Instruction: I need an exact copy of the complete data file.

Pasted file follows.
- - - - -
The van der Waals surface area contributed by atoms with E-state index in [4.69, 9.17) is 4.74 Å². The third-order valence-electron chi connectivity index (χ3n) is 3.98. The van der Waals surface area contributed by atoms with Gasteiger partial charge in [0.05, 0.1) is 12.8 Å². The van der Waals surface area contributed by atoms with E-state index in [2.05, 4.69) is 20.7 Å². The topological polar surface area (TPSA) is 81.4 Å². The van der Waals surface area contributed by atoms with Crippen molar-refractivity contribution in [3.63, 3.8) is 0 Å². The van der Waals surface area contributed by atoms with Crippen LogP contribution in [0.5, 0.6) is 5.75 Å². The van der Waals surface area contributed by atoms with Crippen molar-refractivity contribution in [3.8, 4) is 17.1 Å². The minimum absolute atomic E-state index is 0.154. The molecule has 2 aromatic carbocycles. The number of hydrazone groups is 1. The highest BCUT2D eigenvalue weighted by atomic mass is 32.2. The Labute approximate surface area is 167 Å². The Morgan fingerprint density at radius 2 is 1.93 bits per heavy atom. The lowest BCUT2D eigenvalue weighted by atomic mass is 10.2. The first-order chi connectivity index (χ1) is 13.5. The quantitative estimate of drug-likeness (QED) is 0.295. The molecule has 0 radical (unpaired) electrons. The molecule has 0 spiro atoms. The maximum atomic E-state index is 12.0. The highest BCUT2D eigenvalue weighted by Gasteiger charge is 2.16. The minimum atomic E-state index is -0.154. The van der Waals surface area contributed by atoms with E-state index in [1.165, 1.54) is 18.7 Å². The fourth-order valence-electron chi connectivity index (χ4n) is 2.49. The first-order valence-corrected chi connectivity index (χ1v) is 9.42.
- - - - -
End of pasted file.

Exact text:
The van der Waals surface area contributed by atoms with E-state index in [4.69, 9.17) is 4.74 Å². The third-order valence-electron chi connectivity index (χ3n) is 3.98. The van der Waals surface area contributed by atoms with Gasteiger partial charge in [0.05, 0.1) is 12.8 Å². The van der Waals surface area contributed by atoms with E-state index in [2.05, 4.69) is 20.7 Å². The topological polar surface area (TPSA) is 81.4 Å². The van der Waals surface area contributed by atoms with Crippen molar-refractivity contribution in [3.63, 3.8) is 0 Å². The van der Waals surface area contributed by atoms with Crippen LogP contribution in [0.5, 0.6) is 5.75 Å². The van der Waals surface area contributed by atoms with Crippen molar-refractivity contribution in [3.8, 4) is 17.1 Å². The minimum absolute atomic E-state index is 0.154. The molecule has 2 aromatic carbocycles. The number of hydrazone groups is 1. The highest BCUT2D eigenvalue weighted by atomic mass is 32.2. The Labute approximate surface area is 167 Å². The Morgan fingerprint density at radius 2 is 1.93 bits per heavy atom. The lowest BCUT2D eigenvalue weighted by atomic mass is 10.2. The first-order chi connectivity index (χ1) is 13.5. The quantitative estimate of drug-likeness (QED) is 0.295. The molecule has 0 radical (unpaired) electrons. The molecule has 0 spiro atoms. The maximum atomic E-state index is 12.0. The highest BCUT2D eigenvalue weighted by Gasteiger charge is 2.16. The minimum atomic E-state index is -0.154. The van der Waals surface area contributed by atoms with E-state index in [1.165, 1.54) is 18.7 Å². The fourth-order valence-electron chi connectivity index (χ4n) is 2.49. The first-order valence-corrected chi connectivity index (χ1v) is 9.42.